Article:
This is a syndicated post from Catholic Journal. [Read the original article...]
“It won’t fit into two square yards.”
Perhaps that statement was on the mind of Saint Cyprian as he wrote about those who would store up treasure in “earthly” riches:
“Their property held them in chains…chains which shackled their courage and choked their faith and hampered their judgment and throttled their souls…If they stored up treasure in heaven, they would not now have an enemy and a thief within their household…They think of themselves as owners, whereas it is they who are owned: enslaved as they are to their own property, they are not the masters of their money but its slaves.”
And all the while this great third-century bishop and saint pondered the way in which we pilgrims should fashion our journey toward eternity, the words spoken by Jesus in Matthew’s Gospel must surely have been ringing in his head:
“Do not lay up for yourselves treasures on earth, where moth and rust consume and where thieves break in and steal, but lay up for yourselves treasures in heaven, where neither moth nor rust consumes and where thieves do not break in and steal. For where your treasure is, there will your heart be also.” (Mt 6:19-21)
For in those two verses, Jesus pours not just words upon us, but rather, true wisdom. In a certain sense, if we humans had the capacity to receive those two verses from Sacred Scripture and make them our own, they would likely guide us to, as Bishop Fulton Sheen often remarked, a “life worth living.” While giving us wisdom, Jesus not only encourages the embrace of a lifestyle that will ensure a richness to our lives, but also one that will make us the recipient of treasure that will not break, tarnish, or fade away. His encouragement leads us down a path whereby our riches will not be measured by what we accumulate, but rather, based upon how much we give away— especially of ourselves.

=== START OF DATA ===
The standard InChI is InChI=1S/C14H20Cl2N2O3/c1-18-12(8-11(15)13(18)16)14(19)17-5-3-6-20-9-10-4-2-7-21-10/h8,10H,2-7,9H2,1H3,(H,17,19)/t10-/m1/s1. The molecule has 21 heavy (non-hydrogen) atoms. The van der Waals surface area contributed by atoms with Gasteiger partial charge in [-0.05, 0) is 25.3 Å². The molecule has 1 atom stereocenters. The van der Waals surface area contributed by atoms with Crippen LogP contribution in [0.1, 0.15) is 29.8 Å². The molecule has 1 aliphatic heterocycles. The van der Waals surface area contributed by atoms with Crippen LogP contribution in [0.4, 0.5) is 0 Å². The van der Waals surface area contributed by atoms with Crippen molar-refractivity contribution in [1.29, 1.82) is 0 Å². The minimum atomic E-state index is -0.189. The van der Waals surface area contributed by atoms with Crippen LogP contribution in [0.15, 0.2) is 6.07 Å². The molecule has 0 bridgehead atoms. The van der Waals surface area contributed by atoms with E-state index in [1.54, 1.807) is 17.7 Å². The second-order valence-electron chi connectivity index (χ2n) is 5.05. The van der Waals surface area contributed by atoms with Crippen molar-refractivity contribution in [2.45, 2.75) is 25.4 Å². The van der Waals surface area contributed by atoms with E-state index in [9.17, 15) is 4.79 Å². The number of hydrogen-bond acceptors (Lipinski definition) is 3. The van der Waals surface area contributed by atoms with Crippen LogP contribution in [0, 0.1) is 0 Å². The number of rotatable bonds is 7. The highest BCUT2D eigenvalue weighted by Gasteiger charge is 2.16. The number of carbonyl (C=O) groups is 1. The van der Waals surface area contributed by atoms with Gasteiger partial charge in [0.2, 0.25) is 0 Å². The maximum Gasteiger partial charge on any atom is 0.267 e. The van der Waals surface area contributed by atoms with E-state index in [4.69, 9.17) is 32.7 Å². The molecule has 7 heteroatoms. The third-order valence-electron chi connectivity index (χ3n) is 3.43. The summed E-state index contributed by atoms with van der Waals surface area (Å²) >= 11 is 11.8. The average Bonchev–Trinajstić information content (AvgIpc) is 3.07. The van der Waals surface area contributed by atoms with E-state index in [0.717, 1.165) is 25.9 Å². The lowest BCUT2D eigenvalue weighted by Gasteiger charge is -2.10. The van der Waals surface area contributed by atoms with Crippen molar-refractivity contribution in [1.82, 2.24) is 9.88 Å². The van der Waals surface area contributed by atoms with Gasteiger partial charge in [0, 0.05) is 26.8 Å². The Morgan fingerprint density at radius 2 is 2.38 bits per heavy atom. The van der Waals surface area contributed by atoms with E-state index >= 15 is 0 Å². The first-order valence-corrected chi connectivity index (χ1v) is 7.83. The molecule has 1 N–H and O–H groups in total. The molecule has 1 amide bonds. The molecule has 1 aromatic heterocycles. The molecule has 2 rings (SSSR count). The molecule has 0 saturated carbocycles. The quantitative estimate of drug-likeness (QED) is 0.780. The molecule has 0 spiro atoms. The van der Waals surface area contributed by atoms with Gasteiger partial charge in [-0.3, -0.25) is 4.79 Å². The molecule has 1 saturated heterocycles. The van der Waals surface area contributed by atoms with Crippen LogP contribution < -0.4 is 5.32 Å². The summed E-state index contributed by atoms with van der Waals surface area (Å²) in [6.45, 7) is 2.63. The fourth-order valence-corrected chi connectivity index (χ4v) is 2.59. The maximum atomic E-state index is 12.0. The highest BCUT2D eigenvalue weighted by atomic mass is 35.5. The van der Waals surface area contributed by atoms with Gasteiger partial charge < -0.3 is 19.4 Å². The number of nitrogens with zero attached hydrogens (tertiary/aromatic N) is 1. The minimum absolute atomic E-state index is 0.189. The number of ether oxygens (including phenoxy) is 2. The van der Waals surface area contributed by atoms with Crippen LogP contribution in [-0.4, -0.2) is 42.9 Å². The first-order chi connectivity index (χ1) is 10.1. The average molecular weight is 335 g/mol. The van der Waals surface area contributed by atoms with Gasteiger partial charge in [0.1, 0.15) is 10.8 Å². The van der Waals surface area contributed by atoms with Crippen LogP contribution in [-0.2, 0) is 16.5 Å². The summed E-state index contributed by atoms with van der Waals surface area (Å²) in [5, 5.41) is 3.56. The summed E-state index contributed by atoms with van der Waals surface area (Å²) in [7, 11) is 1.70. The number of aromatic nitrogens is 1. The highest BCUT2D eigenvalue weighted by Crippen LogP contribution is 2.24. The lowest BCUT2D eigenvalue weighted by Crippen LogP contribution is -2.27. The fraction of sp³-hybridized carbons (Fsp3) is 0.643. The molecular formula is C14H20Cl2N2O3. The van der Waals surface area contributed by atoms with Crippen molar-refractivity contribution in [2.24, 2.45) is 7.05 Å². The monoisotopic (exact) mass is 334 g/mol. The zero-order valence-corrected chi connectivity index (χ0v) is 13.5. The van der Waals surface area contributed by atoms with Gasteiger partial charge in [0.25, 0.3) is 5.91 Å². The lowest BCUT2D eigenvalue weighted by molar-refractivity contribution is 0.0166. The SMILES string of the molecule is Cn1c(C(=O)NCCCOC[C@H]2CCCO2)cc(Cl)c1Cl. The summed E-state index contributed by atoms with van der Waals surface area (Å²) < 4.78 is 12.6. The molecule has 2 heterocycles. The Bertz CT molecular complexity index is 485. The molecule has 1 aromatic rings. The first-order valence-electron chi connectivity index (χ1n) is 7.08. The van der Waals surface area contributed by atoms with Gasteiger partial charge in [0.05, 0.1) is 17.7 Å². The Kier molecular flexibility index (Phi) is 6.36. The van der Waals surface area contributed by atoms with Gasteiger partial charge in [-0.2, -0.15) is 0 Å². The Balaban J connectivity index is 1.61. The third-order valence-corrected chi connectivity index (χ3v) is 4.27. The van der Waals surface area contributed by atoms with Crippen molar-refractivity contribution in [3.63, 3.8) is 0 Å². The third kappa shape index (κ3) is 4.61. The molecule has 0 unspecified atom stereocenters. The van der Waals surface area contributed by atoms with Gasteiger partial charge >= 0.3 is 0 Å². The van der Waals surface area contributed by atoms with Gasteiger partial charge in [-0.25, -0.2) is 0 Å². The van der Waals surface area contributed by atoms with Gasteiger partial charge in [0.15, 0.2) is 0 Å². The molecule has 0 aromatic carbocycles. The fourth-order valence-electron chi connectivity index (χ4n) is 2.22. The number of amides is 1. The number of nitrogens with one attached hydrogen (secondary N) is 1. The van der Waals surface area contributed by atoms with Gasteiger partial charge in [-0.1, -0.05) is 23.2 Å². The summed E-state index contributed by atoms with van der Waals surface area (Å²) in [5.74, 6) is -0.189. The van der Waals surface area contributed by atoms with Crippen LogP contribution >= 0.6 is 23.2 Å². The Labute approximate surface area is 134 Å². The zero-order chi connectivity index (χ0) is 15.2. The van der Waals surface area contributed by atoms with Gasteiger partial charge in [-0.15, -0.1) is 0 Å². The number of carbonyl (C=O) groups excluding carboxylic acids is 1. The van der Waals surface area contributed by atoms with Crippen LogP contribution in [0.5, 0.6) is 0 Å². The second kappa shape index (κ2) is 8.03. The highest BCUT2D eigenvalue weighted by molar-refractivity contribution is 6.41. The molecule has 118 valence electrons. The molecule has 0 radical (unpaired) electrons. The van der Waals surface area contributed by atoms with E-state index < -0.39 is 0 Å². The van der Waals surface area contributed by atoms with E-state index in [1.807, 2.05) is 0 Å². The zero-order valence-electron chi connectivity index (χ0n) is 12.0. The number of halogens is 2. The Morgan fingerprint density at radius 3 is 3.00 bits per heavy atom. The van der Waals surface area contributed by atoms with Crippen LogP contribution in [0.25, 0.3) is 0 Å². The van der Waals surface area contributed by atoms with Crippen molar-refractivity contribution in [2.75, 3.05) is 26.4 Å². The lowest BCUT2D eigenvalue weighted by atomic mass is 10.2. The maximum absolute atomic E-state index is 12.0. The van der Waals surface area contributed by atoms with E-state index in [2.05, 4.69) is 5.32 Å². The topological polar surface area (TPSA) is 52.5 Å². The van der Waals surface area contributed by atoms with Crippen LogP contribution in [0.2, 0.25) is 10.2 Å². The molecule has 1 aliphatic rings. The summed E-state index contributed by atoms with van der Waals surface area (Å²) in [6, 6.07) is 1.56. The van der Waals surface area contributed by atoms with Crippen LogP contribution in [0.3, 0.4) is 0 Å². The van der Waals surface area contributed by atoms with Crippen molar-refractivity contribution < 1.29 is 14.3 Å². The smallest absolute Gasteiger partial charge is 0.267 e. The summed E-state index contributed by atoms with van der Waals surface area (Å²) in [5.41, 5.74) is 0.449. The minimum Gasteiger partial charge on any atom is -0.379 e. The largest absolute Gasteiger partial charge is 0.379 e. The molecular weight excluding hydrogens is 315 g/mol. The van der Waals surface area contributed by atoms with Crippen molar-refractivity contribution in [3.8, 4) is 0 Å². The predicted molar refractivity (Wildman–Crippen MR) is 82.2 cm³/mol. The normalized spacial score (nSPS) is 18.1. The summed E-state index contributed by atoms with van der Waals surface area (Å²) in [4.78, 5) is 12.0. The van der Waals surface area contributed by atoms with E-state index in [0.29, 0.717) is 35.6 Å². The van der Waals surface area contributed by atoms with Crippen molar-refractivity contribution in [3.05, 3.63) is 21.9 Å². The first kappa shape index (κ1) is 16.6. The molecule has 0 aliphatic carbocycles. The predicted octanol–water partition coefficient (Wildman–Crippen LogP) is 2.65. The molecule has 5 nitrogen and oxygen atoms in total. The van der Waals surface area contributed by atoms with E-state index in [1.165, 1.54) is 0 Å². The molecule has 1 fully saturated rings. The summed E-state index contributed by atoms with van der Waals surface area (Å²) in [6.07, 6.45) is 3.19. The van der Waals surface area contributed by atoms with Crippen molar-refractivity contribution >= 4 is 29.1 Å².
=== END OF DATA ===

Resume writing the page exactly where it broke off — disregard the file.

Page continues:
A few years ago, on a sunny October afternoon, I received a phone call that my grandmother had died. For me, it has always been the case that when someone passes, images of that person flow softly across my memory. With “grandma,” that image was of a person who had both sacrificed and suffered a great deal. The mother of a dozen children (and nearly forty grandchildren, with me being the oldest), in her early twenties she had faced the sudden and tragic death of her first husband. With limited resources, she was forced to re-create a life for herself and two small children. A few years later, she would once again fall in love, marry, and open herself to ten more children. Throughout her life, although I am afraid all too infrequently, her oldest grandson would ask her the “secret to life.” While already knowing her answer, I nevertheless enjoyed hearing her proclaim the secret: her love of and trust in Jesus Christ.
Following my grandmother’s funeral Mass, I began the ten-hour drive home from Michigan’s Keweenaw Peninsula and was provided the grace of silence in which to contemplate her life amidst the colorful leaves that had taken center stage across Michigan’s Upper Peninsula. Amidst nature’s glory, the memories of grandma began to flow once more. Throughout my life, she would give me small gifts or send me money on special occasions. But interestingly, these were not the things that I remembered. Rather, my recollections were of our time together and simple sharing: pancake breakfasts, gatherings at the lake, picking strawberries, or chats over coffee and homemade pie where we would recall our stories of faith. And with each goodbye came the firmest of hugs and some of the most generous expressions of I love you. After each of them and given the vast miles that separated us, I always wondered whether that moment would be our last.
At the cemetery, as the priest prayed the final blessings, I remember grandma’s casket being lowered softly and slowly into it’s final resting place. Although her human life had come to an end, her eternal life was just beginning. And while not leaving behind a million-dollar investment portfolio and vacation homes for distribution to the living, she left something far more valuable: the gift and memories of herself.
Something eternal and not easily contained within the confines of two square yards.